Setter cites an example in which one of his older patients mistakenly thought her glaucoma medication was for treating headaches. "So she was taking her eye medication only when she had a headache, but she should have been taking it every day to treat her eye disease," Setter says. Experts say that it's important to understand your medications because you are more likely to take the medicine correctly, more likely to know what to expect from the medication, and better able to report what you are taking to your doctors and pharmacist.

"Keep the list of medications in your wallet and let a family member know that you have it," Gunning suggests. "Patients should be able to take that list out at the dentist's office, an appointment with a specialist, or in an emergency," she says. "But it's not uncommon for an older patient to come to the hospital and say that their doctor gave them a white pill and that's all they know."

John Lowery, 87, Delphi, Ind., carries his medication list in his wallet, keeps it on his computer at home, and gives a copy of it to his primary care doctor every time he sees her. His oldest son, 65, lives nearby and also knows about the list.

Sticking With the Plan Setter, a pharmacist who helps older people manage their lives at home, says he often discovers that patients stray from their medication plan and that their doctor isn't aware of it. "I've seen a person's blood pressure go up because the patient hasn't been taking the medication, but the doctor thinks the drug isn't working," Setter says. "So a second medication is added or the dose is increased when the problem is really a compliance issue." Setter says that when this happens, he contacts the doctor and talks with the patient to reinforce the importance of two-way communication.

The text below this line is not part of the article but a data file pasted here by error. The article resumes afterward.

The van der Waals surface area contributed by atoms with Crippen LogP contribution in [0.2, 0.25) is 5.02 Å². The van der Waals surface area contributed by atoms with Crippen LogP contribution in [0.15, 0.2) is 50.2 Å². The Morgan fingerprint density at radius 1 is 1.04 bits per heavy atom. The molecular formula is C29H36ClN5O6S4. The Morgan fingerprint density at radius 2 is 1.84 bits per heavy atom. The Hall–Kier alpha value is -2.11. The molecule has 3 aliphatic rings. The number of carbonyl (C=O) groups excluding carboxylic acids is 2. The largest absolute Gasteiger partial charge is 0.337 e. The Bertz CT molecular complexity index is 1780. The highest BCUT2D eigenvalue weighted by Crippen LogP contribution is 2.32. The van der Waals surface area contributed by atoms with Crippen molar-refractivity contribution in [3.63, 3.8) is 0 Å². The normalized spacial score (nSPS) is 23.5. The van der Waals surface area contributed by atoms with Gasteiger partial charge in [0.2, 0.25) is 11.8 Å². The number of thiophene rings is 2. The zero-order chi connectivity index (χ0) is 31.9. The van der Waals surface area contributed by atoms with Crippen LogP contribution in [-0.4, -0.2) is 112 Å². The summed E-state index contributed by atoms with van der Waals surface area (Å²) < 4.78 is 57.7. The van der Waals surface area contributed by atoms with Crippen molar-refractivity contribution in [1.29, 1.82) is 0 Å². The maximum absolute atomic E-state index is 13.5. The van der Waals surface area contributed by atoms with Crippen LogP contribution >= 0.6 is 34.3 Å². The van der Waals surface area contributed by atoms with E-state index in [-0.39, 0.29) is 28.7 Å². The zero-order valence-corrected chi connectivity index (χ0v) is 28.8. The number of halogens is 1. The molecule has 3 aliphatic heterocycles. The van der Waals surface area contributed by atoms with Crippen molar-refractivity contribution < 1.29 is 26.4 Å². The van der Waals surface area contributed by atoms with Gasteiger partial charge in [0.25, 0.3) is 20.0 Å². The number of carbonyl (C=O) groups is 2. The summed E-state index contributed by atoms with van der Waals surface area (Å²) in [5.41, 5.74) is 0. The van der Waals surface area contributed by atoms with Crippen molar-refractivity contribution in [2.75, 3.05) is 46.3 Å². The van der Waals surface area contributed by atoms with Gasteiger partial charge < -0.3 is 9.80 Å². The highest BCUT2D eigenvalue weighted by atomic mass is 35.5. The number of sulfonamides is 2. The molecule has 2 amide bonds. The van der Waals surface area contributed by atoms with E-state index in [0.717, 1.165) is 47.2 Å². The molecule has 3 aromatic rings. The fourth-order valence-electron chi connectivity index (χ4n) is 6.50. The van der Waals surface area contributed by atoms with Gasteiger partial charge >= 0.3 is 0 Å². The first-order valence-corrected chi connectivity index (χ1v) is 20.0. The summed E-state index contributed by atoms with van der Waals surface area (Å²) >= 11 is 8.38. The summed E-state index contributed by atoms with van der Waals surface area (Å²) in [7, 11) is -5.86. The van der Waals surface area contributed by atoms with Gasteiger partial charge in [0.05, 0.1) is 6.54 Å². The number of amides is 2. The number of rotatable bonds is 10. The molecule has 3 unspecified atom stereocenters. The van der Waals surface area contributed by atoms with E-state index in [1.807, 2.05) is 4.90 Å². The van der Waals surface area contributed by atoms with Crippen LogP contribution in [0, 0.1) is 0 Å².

Robert Ferguson, M.D., chief of internal medicine at Union Memorial Hospital in Baltimore, says that intentional noncompliance with the regimen typically occurs because the patient can't afford the medicine or is worried about side effects. "When noncompliance is unintentional," Ferguson says, "it's usually because complying with the regimen became too difficult. It's so complex that it's too hard to keep it up."

Ferguson says he teaches medical residents that the regimen should be as simple as possible and effective, and should result in minimal side effects. "Sometimes, we can reduce the number of medications by treating two problems with one medication," Ferguson says. There also are ways to make the schedule simpler such as switching from a medicine that's given three times a day to another medicine that can be given once a day.

You can make sticking to a schedule easier by attaching the medications to meals or other daily activities. Lowery says this works for him. "The three medications that I need to take in the morning go on top of the refrigerator and I have them with breakfast," he says. "I take the others at night before bedtime."

For more complicated regimens, pill boxes with compartments can help. Pill boxes are also useful for people who have trouble opening pill bottles. Setter says, "You can ask for pre-filled pill boxes or request bottles without child-proof caps if no children live in or visit the home." Pharmacies usually charge a nominal fee for pre-filled pill boxes.